"When writing romantic emails, senders consciously or subconsciously added more positive content to their messages, perhaps to compensate for the medium's inability to convey vocal tone," the study said.
If Cupid's arrow has hit you finally, it is still better to express your feelings via an e-mail than leaving a voice message or a WhatsApp post with the girl you are in love with, says an interesting study.
According to researchers from Indiana University (IU), in this digital age, an email can be more effective in expressing romantic feelings than other platforms.
“The bottom line is that email is much better when you want to convey some information that you want someone to think about,” said Alan R Dennis, from IU's Kelley School of Business.
Using psycho-physiological measures from 72 college-age people, Dennis and co-author Taylor M. Wells found that people who sent romantic emails were more emotionally aroused and used stronger and more thoughtful language than those who left voicemails.
“When writing romantic emails, senders consciously or subconsciously added more positive content to their messages, perhaps to compensate for the medium's inability to convey vocal tone," Dennis and Wells wrote.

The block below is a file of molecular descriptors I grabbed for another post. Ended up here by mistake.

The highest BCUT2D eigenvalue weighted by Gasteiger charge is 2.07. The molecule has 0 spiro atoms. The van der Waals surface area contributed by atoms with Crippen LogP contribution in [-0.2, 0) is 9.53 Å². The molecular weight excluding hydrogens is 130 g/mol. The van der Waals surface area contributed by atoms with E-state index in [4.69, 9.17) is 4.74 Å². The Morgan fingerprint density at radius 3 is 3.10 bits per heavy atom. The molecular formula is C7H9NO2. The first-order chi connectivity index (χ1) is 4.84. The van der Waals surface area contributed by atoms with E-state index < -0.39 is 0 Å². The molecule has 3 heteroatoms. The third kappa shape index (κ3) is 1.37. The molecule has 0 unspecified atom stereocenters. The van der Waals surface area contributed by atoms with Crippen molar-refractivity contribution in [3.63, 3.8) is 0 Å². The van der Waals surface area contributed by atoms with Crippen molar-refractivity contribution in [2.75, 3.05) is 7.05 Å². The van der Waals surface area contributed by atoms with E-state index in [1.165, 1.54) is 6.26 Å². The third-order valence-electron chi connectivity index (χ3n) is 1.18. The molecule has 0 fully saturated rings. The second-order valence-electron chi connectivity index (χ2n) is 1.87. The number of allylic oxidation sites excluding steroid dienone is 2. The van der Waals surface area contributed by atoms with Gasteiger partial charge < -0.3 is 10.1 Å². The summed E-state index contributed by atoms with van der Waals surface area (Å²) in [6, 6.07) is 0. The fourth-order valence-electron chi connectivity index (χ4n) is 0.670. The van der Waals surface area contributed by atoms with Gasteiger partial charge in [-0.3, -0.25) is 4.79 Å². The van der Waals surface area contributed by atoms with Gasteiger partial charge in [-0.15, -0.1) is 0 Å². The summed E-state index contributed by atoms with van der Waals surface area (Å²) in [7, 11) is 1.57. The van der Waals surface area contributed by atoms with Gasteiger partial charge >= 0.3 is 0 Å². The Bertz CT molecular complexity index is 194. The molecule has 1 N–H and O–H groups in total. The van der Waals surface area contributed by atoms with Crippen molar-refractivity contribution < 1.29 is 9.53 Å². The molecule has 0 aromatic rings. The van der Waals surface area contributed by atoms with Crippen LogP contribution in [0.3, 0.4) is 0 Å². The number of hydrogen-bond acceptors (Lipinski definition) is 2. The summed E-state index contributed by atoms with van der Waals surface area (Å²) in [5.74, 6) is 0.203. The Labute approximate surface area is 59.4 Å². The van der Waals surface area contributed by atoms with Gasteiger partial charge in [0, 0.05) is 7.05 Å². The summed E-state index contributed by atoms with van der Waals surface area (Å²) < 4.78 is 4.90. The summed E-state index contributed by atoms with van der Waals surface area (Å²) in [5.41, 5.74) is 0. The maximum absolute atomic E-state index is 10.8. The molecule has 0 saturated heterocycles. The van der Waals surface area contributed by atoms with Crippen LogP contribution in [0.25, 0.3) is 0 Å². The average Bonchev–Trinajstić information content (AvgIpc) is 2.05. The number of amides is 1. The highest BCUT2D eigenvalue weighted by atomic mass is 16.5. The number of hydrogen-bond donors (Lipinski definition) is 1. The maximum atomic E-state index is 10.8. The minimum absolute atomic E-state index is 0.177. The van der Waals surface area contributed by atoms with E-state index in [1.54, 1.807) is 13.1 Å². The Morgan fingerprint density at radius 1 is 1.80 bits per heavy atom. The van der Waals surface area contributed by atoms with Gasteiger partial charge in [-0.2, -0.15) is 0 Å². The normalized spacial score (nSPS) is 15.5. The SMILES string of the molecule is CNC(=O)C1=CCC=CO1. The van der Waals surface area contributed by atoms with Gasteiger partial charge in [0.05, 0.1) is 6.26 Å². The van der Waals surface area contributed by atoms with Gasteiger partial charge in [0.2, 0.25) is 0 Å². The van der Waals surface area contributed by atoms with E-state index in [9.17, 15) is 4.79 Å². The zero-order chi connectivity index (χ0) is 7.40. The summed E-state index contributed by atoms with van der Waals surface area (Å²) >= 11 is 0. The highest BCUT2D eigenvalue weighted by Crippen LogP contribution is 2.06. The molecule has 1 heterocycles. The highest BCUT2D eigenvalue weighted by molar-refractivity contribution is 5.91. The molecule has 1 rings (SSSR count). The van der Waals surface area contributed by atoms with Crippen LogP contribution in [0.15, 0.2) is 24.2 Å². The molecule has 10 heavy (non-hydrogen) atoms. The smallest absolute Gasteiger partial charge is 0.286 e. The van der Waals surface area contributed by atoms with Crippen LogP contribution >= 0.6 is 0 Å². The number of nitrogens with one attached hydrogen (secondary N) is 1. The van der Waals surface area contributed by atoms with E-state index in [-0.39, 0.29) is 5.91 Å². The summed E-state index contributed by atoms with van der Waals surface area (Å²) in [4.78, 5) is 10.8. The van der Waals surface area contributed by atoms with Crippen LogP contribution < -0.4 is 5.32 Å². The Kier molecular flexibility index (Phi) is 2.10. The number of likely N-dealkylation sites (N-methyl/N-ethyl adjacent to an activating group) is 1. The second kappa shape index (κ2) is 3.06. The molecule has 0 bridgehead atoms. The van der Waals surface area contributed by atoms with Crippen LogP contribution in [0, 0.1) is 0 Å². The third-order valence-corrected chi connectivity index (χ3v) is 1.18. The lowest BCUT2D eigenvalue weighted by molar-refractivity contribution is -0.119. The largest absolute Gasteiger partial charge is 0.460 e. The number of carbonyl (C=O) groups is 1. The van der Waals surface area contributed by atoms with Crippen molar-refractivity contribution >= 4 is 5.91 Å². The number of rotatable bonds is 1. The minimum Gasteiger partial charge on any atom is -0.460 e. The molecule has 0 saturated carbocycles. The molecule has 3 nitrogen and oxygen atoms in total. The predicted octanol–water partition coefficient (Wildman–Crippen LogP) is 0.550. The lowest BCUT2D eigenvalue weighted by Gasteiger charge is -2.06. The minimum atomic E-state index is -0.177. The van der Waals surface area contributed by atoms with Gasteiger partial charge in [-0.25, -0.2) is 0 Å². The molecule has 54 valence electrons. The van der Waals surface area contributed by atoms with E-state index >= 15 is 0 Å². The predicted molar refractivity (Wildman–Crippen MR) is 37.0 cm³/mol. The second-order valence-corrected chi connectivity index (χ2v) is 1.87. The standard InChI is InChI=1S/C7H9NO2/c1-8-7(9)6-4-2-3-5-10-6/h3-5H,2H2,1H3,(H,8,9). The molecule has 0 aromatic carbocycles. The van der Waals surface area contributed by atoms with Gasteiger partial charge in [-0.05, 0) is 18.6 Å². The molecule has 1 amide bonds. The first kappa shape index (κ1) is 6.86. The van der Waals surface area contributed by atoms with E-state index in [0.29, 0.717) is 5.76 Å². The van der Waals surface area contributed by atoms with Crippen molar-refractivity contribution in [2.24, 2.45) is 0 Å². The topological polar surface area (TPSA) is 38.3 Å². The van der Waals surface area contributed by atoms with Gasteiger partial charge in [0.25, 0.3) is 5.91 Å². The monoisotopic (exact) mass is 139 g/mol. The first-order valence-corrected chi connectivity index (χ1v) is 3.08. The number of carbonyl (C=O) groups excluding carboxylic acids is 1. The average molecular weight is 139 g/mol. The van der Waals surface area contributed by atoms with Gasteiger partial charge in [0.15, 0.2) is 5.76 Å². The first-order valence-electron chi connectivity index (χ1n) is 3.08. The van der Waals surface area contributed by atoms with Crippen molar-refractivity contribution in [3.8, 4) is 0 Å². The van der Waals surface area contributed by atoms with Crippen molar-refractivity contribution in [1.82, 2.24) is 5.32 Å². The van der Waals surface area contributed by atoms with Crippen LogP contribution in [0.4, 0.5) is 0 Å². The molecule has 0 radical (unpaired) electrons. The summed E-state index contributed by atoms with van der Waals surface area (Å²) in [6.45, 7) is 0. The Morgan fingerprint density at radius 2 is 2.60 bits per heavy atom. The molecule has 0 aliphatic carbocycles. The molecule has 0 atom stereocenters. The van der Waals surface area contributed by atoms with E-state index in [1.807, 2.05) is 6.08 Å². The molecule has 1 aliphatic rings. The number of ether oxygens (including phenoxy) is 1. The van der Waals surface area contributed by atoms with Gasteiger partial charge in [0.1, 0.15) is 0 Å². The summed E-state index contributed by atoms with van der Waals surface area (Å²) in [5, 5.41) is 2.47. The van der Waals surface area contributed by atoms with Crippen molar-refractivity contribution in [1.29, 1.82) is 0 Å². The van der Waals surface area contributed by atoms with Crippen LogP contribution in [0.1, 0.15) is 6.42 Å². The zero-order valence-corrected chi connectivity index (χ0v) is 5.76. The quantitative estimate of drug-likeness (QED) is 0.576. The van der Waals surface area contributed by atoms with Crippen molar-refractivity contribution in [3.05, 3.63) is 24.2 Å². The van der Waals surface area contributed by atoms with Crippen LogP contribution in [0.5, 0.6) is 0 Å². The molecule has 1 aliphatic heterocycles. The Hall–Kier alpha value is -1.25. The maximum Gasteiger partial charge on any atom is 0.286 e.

Email enables senders to modify the content as messages are composed to ensure they are crafted to the needs of the situation.
A sender records a voicemail in a single take, and it can be sent or discarded and re-recorded, but not edited.
“Thus, senders engage with email messages longer and may think about the task more deeply than when leaving voicemails. This extra processing may increase arousal,” the authors noted.
Previous research had suggested that email and text chat are considered poor for communicating emotion.
The study also demonstrated that the medium used can shape the content of the message. Senders of utilitarian messages sent less positive emails than voicemails for the same communication task.
However, when composing romantic messages, senders included the most positive and most arousing emotional content in emails and the least positive and least arousing emotional content in voicemails.
These findings, however, do not suggest that face-to-face meetings, personal phone calls and other direct forms of communications aren't as useful.
The research has been accepted for publication in the journal Computers in Human Behavior.